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This section contains a listing of all behaviors that may be treated by a behavior analyst.

It is organized into two broad categories

1. Challenging Behavior: This is defined as behaviors generally considered undesirable and thus often targeted for reduction and or elimination.

2. Desirable Behavior: This is defined as behaviors that are generally considered adaptive and thus are often targeted for increase or to be established.

It should be noted that any adaptive behavior occurring to frequently or at inappropriate times may be targeted for reduction, and some problem behaviors in one circumstance or condition may be considered adaptive or positive in other conditions.

In some cases more than one term may be used to describe a particular behavior,  or a term commonly used (though not  adequately technical from a behavior analytic perspective) may be listed.  Typically in these cases the page will refer the reader to a more technically accurate or preferred term.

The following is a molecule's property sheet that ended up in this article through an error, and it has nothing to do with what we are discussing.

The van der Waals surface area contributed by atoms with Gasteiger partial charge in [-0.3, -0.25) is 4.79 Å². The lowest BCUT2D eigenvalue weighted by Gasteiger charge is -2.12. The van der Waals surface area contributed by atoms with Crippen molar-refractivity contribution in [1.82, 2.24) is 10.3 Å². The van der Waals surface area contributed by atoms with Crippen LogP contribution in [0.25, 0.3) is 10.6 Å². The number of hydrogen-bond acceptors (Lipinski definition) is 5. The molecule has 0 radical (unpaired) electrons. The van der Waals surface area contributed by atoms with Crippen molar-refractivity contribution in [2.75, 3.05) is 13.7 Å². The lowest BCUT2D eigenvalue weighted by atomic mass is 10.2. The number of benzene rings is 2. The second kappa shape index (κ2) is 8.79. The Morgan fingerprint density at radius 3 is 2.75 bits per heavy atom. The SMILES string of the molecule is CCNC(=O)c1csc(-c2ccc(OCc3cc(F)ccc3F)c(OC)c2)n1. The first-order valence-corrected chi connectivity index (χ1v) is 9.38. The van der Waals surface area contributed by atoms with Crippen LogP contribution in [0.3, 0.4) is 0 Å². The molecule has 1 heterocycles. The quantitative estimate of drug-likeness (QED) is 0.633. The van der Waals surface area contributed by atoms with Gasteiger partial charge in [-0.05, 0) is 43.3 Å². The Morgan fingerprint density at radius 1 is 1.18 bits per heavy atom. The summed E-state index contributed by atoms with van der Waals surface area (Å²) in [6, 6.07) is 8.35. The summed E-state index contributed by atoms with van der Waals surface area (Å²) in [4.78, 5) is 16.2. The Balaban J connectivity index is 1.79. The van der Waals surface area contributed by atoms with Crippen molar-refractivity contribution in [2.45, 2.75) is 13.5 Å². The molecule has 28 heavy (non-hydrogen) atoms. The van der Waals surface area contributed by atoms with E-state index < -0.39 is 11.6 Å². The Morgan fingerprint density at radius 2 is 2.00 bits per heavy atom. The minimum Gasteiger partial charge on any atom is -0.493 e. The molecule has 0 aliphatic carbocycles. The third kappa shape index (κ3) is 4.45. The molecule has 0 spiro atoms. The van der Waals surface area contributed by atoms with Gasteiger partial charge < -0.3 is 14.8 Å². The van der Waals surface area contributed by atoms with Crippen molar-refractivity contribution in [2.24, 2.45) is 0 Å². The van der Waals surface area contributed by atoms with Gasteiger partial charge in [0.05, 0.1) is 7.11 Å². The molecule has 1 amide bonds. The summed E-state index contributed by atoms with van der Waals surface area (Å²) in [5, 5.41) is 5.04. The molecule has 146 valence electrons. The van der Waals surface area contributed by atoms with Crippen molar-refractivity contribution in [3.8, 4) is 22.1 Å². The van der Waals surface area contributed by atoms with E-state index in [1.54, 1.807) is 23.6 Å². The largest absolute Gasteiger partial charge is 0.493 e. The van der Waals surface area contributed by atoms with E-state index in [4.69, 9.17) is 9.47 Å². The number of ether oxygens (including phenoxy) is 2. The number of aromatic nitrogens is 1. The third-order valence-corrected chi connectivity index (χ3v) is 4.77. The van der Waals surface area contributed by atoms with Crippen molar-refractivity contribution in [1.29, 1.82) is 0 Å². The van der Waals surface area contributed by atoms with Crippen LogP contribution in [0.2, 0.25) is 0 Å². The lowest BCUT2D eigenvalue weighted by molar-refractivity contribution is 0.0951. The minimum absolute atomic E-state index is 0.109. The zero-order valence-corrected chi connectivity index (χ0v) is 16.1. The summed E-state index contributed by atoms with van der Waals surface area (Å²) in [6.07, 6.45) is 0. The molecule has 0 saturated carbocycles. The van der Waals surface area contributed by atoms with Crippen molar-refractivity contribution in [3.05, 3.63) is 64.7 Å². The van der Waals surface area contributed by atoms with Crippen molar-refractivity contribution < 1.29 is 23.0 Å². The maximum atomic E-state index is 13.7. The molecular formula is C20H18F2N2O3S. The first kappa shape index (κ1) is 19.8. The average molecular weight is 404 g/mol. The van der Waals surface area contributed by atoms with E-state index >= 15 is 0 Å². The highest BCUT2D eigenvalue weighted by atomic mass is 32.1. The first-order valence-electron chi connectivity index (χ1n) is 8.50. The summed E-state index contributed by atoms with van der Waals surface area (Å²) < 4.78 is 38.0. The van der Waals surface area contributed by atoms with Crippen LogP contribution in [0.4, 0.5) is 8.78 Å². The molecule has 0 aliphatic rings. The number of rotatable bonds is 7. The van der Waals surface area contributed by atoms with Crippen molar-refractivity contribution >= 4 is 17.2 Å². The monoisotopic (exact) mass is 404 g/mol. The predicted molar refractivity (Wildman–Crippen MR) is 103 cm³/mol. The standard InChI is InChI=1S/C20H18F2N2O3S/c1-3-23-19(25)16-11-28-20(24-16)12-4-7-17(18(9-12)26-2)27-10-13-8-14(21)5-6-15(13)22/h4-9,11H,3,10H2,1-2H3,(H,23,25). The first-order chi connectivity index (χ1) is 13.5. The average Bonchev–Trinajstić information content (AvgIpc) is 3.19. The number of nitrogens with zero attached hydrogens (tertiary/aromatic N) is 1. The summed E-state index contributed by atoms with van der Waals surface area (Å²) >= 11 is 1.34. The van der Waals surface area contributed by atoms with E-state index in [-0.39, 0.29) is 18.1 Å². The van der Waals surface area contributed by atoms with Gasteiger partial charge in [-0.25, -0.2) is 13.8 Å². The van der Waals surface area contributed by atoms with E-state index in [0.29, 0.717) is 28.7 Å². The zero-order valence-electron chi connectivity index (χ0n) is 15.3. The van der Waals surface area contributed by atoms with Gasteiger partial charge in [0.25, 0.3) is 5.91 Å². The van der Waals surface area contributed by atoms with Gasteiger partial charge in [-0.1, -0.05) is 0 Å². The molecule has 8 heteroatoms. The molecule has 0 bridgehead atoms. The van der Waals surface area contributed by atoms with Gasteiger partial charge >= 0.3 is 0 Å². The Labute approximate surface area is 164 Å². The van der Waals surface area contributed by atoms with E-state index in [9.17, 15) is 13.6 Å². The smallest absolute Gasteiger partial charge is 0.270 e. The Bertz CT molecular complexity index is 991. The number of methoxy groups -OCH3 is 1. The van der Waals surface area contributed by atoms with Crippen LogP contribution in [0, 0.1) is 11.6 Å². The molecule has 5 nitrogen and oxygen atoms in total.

Some Definitions of Behavior:

1. The movement of an organism or of its parts in a frame of reference provided by the organism or by various external objects or fields (Skinner, 1938)

2. The behavior of an organism is that portion of the organism’s interaction with its environment that is characterized by detectable displacements in space through time of some part of the organism and that results in a measurable change in at least one aspect of the environment. (Johnson & Pennypacker, 1980)

3. Anything the organism does that can be measured (Reber, 1995)


Issues for consideration:

The term “behavior” is often used as a description of a class or category (e.g., hitting,  kicking) and the term “response”  is often used to refer to a single (specific) occurrence of the behavior.   So when collect behavioral data,  if we are collecting frequency data, we may be counting the number of “responses” (how many times) the “behavior” of hitting occurred.

A common yet inaccurate use of the term behavior is its usage to refer only to “problem” behavior.  For example referring to a client who engages in problem behavior as “having behaviors”.  A  behavior analyst should seek to avoid this pejorative use  and refer to all behavior (adaptive and problematic) as behavior.

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